“In 2005, when we passed the Energy Policy Act we did a number of things in the electric utility industry. Among the most important was the repeal of the Public Utility Holding Company Act. PUHCA had stood as an important consumer protection statute since 1935.
“In the Thirties, when PUHCA was passed, the country had just been through a great deal of turmoil in the electric utility industry. In the Twenties, the industry had expanded rapidly. The financing of that expansion was through some highly questionable corporate practices. Large complicated holding company structures were developed, sprawling across the country. Regulation by the states was almost impossible. There was no federal regulation. Many observers credit the Ponzi schemes developed to finance electricity expansion with being one of the main causes of the stock market crash of 1929.
“Congress and the Roosevelt administration passed PUHCA to get control of the corporate structure of the electricity industry. It did that in two ways. First, ownership of utilities by other kinds of businesses or ownership of other businesses by utilities was discouraged or outright barred. Second, large, multistate holding companies were required to file all affiliate transactions and all transactions with utility affiliates had to be at-cost.
“The intent was to keep corporate structure simple enough that state regulators could keep track of it or to subject multistate systems to stringent regulation of interaffiliate relationships at the Federal level.
“So, as we began to move toward a more competitive industry, many viewed PUHCA as outmoded. Its strict ownership requirements discourage potential investors. Its geographic and structural requirements discouraged new entrants into markets. And I agreed with that point of view. I still do. However, I also felt that the consumer protections of the Holding Company Act should not be lost entirely. I insisted that part of the legislation we would enact would strengthen FERC’s merger authority to require clearer protection against cross-subsidization and pledges of debt on the part of a utility for the benefit of its affiliate companies.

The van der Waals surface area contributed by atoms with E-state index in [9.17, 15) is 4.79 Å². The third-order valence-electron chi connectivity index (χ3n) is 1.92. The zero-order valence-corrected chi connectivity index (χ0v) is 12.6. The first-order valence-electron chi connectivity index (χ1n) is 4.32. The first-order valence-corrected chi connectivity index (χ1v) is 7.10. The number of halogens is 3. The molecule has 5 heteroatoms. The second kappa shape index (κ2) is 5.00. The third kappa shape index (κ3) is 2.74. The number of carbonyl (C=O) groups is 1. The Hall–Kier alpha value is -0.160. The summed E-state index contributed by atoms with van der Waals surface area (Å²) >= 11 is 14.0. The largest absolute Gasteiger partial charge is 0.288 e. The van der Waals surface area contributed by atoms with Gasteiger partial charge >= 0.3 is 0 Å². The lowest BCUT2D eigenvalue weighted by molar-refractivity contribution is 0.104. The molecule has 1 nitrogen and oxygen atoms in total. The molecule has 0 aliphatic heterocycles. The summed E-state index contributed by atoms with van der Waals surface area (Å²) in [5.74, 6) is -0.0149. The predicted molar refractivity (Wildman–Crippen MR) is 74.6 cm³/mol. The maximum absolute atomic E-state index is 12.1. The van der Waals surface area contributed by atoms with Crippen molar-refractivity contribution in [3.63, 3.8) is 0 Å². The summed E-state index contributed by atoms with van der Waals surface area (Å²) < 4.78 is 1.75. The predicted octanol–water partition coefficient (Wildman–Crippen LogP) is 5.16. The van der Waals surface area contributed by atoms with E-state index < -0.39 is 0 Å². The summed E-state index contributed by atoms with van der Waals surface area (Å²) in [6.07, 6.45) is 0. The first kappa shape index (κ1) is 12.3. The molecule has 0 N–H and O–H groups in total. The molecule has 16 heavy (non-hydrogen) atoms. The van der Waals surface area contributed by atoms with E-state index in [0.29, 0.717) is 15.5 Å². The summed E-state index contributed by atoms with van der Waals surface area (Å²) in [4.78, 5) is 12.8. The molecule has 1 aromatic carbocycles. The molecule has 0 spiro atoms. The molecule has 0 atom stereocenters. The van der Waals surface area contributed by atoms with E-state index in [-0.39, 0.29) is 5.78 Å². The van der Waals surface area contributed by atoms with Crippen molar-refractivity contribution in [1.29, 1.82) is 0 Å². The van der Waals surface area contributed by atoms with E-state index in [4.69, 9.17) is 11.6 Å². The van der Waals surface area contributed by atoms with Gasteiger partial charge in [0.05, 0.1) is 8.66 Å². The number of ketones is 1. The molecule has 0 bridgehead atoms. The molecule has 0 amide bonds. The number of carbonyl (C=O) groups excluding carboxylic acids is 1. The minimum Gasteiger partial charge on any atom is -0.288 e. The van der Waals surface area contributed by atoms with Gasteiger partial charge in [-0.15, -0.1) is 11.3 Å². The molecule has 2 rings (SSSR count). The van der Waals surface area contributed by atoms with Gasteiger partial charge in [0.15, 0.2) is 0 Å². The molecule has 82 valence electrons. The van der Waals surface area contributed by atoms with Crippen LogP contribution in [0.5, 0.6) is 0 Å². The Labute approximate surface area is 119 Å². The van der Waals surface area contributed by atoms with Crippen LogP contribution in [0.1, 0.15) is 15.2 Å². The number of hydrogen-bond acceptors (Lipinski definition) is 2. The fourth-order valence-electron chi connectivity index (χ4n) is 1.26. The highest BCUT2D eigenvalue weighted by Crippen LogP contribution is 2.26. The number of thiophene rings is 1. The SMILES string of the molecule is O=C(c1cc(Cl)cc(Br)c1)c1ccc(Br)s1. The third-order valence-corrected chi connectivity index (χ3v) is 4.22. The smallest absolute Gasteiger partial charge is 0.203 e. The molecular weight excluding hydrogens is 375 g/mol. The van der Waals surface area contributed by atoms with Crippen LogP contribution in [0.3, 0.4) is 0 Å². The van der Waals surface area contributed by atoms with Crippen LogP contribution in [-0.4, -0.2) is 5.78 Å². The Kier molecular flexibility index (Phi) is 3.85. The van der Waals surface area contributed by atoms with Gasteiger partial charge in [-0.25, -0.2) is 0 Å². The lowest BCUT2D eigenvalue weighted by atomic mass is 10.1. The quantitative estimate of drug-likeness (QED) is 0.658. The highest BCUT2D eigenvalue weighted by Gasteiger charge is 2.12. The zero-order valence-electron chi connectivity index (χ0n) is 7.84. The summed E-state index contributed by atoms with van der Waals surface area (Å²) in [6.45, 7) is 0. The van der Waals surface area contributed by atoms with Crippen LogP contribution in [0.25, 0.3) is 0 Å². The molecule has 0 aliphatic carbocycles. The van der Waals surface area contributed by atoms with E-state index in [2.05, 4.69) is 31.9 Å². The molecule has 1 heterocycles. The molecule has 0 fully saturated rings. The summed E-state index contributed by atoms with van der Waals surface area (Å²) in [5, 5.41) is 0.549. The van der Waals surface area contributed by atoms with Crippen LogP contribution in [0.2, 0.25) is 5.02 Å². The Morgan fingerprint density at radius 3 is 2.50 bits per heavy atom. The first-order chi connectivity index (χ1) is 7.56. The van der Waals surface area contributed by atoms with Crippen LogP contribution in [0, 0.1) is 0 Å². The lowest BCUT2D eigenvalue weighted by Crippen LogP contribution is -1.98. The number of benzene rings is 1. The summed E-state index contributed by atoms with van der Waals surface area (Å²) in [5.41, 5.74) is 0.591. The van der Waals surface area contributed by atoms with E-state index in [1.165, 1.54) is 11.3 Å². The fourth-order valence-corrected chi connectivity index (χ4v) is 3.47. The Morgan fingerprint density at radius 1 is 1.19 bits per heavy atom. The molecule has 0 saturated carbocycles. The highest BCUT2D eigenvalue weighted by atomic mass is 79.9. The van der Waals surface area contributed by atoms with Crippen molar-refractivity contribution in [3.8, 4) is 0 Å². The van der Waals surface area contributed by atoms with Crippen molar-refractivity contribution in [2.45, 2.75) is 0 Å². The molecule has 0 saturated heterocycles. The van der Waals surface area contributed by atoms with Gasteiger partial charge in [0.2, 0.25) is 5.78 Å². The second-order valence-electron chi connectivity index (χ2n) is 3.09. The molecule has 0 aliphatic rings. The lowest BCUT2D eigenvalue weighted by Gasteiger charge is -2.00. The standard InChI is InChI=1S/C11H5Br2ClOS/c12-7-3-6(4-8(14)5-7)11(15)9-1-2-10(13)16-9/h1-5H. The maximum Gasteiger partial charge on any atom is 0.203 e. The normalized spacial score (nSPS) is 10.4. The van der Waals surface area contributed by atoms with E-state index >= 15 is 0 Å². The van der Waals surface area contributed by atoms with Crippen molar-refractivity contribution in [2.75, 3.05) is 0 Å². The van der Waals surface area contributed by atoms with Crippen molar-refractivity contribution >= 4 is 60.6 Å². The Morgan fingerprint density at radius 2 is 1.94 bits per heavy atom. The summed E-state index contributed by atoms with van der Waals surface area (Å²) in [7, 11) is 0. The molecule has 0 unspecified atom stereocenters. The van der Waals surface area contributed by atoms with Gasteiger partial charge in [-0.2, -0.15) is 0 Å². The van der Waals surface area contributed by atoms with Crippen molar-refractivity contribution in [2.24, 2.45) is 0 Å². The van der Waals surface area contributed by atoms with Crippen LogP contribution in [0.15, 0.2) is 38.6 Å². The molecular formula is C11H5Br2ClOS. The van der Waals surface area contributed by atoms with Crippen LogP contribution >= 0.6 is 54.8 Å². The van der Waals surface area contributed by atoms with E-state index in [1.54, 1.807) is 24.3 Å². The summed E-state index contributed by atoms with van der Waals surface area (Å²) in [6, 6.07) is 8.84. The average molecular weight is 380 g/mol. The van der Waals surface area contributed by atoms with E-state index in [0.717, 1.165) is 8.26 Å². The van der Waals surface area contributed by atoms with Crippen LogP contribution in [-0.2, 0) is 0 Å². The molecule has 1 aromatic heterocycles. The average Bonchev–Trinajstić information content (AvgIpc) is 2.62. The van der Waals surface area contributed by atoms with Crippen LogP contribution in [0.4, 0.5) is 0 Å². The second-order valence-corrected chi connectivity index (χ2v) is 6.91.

“Many in Congress believed that this was not enough – that consumers would not be protected without broader safeguards. We had just been through another era when utilities were getting into financial trouble because of their relationships with their corporate affiliates and members of Congress were concerned. Some of these protections were accepted, such as my merger authority language and Sen. Cantwell’s proposed market manipulation provisions that were included. Others, such as Senators Feingold and Brownback’s proposal for affiliate transactions amendment, were not accepted.
“At that time, they asked for a report to be done by the Government Accountability Office and that a hearing be held. I supported that request and this hearing is a result of that request.
“GAO has issued its report, and GAO is here today to testify as to the conclusions. They were highly critical of FERC’s application of its new merger authority and of its cross-subsidization regime in general. FERC is here, primarily to argue that the rules they put in place are sufficiently protective.
“If GAO is correct and FERC’s rules are insufficient, that is very serious and something needs to be corrected. If Chairman Kelliher is correct and FERC is protecting consumers adequately, then obviously we have nothing to worry about.. We are here today to look into that exact question.”
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